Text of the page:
Newspaper Article Review
"Price 'test' triggers outrage on Internet"
Will dynamic pricing become the next trend in e-commerce? Maybe, to unsuspecting consumers, it already is. The Internet provides consumers with many shopping advantages including the ease and availability of shopping from home, and the benefit of easily comparing merchandise and prices at various online retail locations. Dynamic pricing is a process where retailers (in this case, online) adjust their pricing according to information directly related to the purchasing consumer, or the conditions around them. An example of dynamic pricing in the physical world might be the local coffee shop charging more for hot coffee in the wintertime. This seems rather harmless, does it not? In e-commerce this kind of price fi is worrisome because of the type of information a web site developer can retrieve from, or add to a visitor's computer using a variety of programming tools. There are few laws or regulations governing the use of the Internet, or protecting consumers' privacy. This creates a wide open door for online marketing schemes that take advantage of, or deceive the consumer.
David Sheffield, or the Washington Post, writes that Amazon.com, one of the leading online retailers, has been implementing a questionable pricing test. Using advanced technology, Amazon was able to place an electronic tag into the computer systems of all their web site visitors. When a consumer visited their web site, it would look for that tag on the visitors system to see if the visitor is a new or existing customer. By knowing this, the site would know what prices to display. Though one would think the repeat customer would benefit from this by getting price breaks, it was actually just the opposite. Amazon.com was charging higher prices for returning customers!
Bill Curry, spokesman for Amazon.com, is quoted as saying the price test "was done to determine consumers' responses to different discount levels." However, in an email exchange with a DVDTalk member, an Amazon customer service representative stated "I would first like to send along my most sincere apology for any confusion or frustration caused by our dynamic price test". Whether it was dynamic pricing, or not, the deeper issue of consumers' online privacy still remains.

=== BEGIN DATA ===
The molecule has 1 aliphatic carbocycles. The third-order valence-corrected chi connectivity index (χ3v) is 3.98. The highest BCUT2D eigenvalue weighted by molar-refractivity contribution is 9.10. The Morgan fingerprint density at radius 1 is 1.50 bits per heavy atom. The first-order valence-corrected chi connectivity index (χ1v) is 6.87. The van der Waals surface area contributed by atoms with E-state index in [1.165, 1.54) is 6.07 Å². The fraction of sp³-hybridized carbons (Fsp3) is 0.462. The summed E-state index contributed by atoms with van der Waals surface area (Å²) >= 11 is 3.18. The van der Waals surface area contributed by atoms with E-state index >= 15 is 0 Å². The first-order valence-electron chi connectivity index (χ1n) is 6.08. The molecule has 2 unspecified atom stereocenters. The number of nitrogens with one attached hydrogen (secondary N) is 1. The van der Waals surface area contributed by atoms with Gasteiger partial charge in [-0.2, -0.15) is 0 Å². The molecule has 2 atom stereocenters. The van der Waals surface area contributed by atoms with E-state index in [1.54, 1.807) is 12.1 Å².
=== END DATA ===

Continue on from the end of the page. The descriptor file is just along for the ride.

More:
Amazon.com was able to perform this "price test" because of a lack of laws regulating e-commerce, and consumer privacy. There are only a few laws now pertaining directly to Internet related issues, and most of these are state laws, not national. (1) On April 13, 2000, a bill was introduced to the Senate (referred to as S.2448, or `Internet Integrity and Critical Infrastructure Protection Act of 2000'). Designed "to enhance the protections of the Internet and the critical infrastructure of the United States, and for other purposes," it addresses issues such as cyberhacking, anti-fraud protection, national security, and computer crime enforcement. Title III of this bill addresses privacy and confidentiality protection, which would provide a great deal of protection to online consumers. There are two sections of this title that might have protected consumers from Amazon.com's "price test" had the bill been in place today:
"Sec. 304. Fraud in online collection and dissemination of personally identifiable information."
"Sec. 306. Fraudulent access to personally identifiable information."
In my opinion, Amazon's price test was not a good idea. It was easily caught by a knowledgeable consumer who noticed a significant difference in a price for a book after he stripped his computer of the electronic tags that identified him as a repeat customer.
Although Amazon has a right to adjust their prices, should they be collecting information from us (even as minute as whether are a repeat customer) by placing an electronic key into our systems without notifying us? Furthermore, should they have the right to access that information from our personal computers every time we visit their site?
Until laws such as this bill are in place, preventing web sites from using electronic tags or any other form of consumer information gathering, companies like Amazon.com will continue to try unethical marketing schemes that take advantage of consumers. Although Amazon.com halted this price testing as soon as it was exposed, they may still learn a valuable lesson. I am sure there are many Amazonians that no longer feel they are getting the best deal.
1. USACM, S.2448.txt [book on-line] (Washington, DC: ACM U.S. Public Policy Office, 1995, accessed 03 October, 2000); available from http://www.acm.org/usacm/S.2448_text.htm; Internet.
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